It’s a story echoing that of the original Sharkmob founding team. The five of them were also ex-AAA — yet unlike other developers from that space escaping the pressure of high-budget production in favour of something with a smaller scope, the team still aimed big. The difference, co-founder Martin Hultberg tells us, is how Sharkmob is structured.
“It’s the kind of AAA project a lot of people in the UK would love to work on, but there hasn’t been a great deal of opportunity”
James Dobrowski, Sharkmob
“We had ideas of how you could do [AAA] in a way that allowed you to create efficient development and good quality,” he says. “Our focus was not to set up a small operation necessarily — that’s where you start usually, and then you see how the project dictates your needs.
“We’ve managed to sustain a type of culture and ‘small team feeling’ through different processes and ways of working, so we have lots of distributed ownership. We work in small task forces or groups that resolve different features, so we’re a group of small teams that work together.”
Sharkmob’s life as an independent AAA developer was surprisingly short-lived; within less than a year of the studio’s announcement last year, it was acquired by Chinese giant Tencent Holdings. Hultberg says the team was “shopping for some type of strong partnership” and was courted by several major companies.
“We ended up with Tencent because there was a strong alignment on where we saw the future of gaming going on,” he says. “Also, it was key for us to maintain a high level of creative independence and ownership of our projects, which they have been very, very accommodating with… What they wanted to acquire was the team primarily, and then they saw what we were working on, which was also of interest to them. And what we wanted was the secure funding part, and not having to worry about ‘do we have jobs two months from now’ just based on cash flow.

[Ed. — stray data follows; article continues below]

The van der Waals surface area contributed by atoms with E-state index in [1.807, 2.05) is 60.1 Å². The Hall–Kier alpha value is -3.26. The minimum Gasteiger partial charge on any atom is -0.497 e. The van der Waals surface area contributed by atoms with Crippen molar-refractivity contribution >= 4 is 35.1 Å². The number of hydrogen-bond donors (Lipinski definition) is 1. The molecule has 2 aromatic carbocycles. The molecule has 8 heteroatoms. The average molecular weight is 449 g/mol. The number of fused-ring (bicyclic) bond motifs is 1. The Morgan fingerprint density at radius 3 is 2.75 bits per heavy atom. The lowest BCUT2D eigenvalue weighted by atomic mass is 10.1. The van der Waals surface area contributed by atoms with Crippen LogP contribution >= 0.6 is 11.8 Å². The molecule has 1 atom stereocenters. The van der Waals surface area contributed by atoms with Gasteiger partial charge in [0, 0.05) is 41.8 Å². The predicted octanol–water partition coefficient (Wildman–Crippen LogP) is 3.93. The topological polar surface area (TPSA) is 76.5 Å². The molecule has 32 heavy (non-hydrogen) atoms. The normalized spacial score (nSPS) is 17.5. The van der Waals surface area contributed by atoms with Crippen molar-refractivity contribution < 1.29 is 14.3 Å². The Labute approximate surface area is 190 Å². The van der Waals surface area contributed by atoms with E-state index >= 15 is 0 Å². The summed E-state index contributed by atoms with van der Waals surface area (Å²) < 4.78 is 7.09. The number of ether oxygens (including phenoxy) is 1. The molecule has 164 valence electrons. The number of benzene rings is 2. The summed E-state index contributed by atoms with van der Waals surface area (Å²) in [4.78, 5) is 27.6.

“[After the acquisition], we’ve been able to raise the level of ambition, to grow fast, and we’ve secured permanent funding, which is a major thing when you’re trying to recruit people. Trying to recruit as an indie compared to trying to recruit when you have solid backing, there’s a big difference because now people know there’s money there. That helps a lot in finding and attracting the right people — it’s less of a risk for them to join.”
It’s unusual for a new studio to be acquired before their first game is even announced, let alone released, with first details not expected until early next year at best. But the value Tencent sees in Sharkmob is going to aid efforts to recruit for the new London studio; joining a devleoper owned by the biggest games company in the world must be a reassuringly stable prospect. And Dobrowski assures the UK arm of Sharkmob will still enjoy the same level of autonomy.
“What’s really kind of been a breath of fresh air for myself is we have the ownership,” he says. “The level of creative freedom Sharkmob enjoys is probably unparalleled within the industry — especially within the AAA space. And so that was something that was hugely appealing to myself and the other group starting the studio in London. That amount of freedom to go out and create something that we truly care about and we truly believe in, and that is 100% owned within the Sharkmob family.”